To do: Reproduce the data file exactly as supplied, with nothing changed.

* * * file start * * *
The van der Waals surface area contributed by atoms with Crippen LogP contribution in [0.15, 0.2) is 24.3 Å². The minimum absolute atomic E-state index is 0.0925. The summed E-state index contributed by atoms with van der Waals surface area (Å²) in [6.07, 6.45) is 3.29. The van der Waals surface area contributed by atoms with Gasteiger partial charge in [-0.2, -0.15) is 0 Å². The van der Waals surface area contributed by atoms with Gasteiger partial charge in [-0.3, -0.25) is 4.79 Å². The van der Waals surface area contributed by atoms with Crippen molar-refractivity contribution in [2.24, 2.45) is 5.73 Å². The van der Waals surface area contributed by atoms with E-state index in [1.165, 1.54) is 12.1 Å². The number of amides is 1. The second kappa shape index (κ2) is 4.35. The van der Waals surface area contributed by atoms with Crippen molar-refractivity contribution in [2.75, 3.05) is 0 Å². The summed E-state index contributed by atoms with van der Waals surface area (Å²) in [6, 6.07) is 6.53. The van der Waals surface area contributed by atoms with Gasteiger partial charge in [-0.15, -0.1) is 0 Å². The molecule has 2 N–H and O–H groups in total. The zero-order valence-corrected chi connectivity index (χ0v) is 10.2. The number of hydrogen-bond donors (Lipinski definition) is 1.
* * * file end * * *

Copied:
The van der Waals surface area contributed by atoms with Crippen LogP contribution in [0.15, 0.2) is 24.3 Å². The minimum absolute atomic E-state index is 0.0925. The summed E-state index contributed by atoms with van der Waals surface area (Å²) in [6.07, 6.45) is 3.29. The van der Waals surface area contributed by atoms with Gasteiger partial charge in [-0.2, -0.15) is 0 Å². The van der Waals surface area contributed by atoms with Gasteiger partial charge in [-0.3, -0.25) is 4.79 Å². The van der Waals surface area contributed by atoms with Crippen molar-refractivity contribution in [2.24, 2.45) is 5.73 Å². The van der Waals surface area contributed by atoms with E-state index in [1.165, 1.54) is 12.1 Å². The number of amides is 1. The second kappa shape index (κ2) is 4.35. The van der Waals surface area contributed by atoms with Crippen molar-refractivity contribution in [2.75, 3.05) is 0 Å². The summed E-state index contributed by atoms with van der Waals surface area (Å²) in [6, 6.07) is 6.53. The van der Waals surface area contributed by atoms with Gasteiger partial charge in [-0.15, -0.1) is 0 Å². The molecule has 2 N–H and O–H groups in total. The zero-order valence-corrected chi connectivity index (χ0v) is 10.2. The number of hydrogen-bond donors (Lipinski definition) is 1.